Virginia’s forests, 2007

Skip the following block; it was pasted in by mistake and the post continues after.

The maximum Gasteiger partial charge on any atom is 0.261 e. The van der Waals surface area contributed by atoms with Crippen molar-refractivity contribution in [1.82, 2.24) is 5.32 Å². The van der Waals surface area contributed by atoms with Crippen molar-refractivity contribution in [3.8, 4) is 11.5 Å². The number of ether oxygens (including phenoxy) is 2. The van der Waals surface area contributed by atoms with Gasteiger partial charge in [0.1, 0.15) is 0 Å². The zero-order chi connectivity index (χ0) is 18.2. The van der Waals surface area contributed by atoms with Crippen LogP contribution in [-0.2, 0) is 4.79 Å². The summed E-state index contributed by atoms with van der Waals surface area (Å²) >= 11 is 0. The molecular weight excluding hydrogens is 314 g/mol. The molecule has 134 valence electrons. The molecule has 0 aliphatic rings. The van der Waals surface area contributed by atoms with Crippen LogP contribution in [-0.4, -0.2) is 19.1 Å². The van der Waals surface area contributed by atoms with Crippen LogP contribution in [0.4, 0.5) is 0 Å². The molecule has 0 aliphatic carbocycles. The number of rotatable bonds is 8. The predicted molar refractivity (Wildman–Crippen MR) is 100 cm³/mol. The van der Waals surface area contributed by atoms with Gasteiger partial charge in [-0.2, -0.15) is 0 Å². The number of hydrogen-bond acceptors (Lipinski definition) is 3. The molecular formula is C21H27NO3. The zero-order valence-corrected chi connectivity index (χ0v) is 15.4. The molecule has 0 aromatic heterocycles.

Between 2002 and 2007, the Forest Service’s Forest Inventory and Analysis (FIA) Program conducted the eighth inventory of the forests of Virginia. About 15.7 million acres, or 62 percent, of Virginia was forested. The majority (12.4 million acres) of Virginia’s forest land was in nonindustrial private forest ownership. Public ownership and forest industry ranked second and third, with 2.8 and 0.6 million acres, respectively. Red maple dominated the number of live stems (= 1.0 inch d.b.h.) with 1.4 billion stems (13 percent of total). Loblolly pine was second, with 1.0 billion live stems. While yellow-poplar was the most dominate species for live-tree volume with 5.0 billion cubic feet (15 percent of total), as a genus, oaks accounted for 33 percent of the live-tree volume (10.8 billion cubic feet). Biomass of coarse woody debris on forest health plots averaged 2.9 tons per acre for the State. The amount of carbon in coarse woody debris and fine woody debris averaged 1.4 and 1.7 tons per acre, respectively. The Forest Service’s FIA is the only program that conducts forest assessments across all land in the United States. Increasing demands on the resource and anthropogenic-related impacts on forests have intensified the need to conduct ecosystem-based inventories such as these.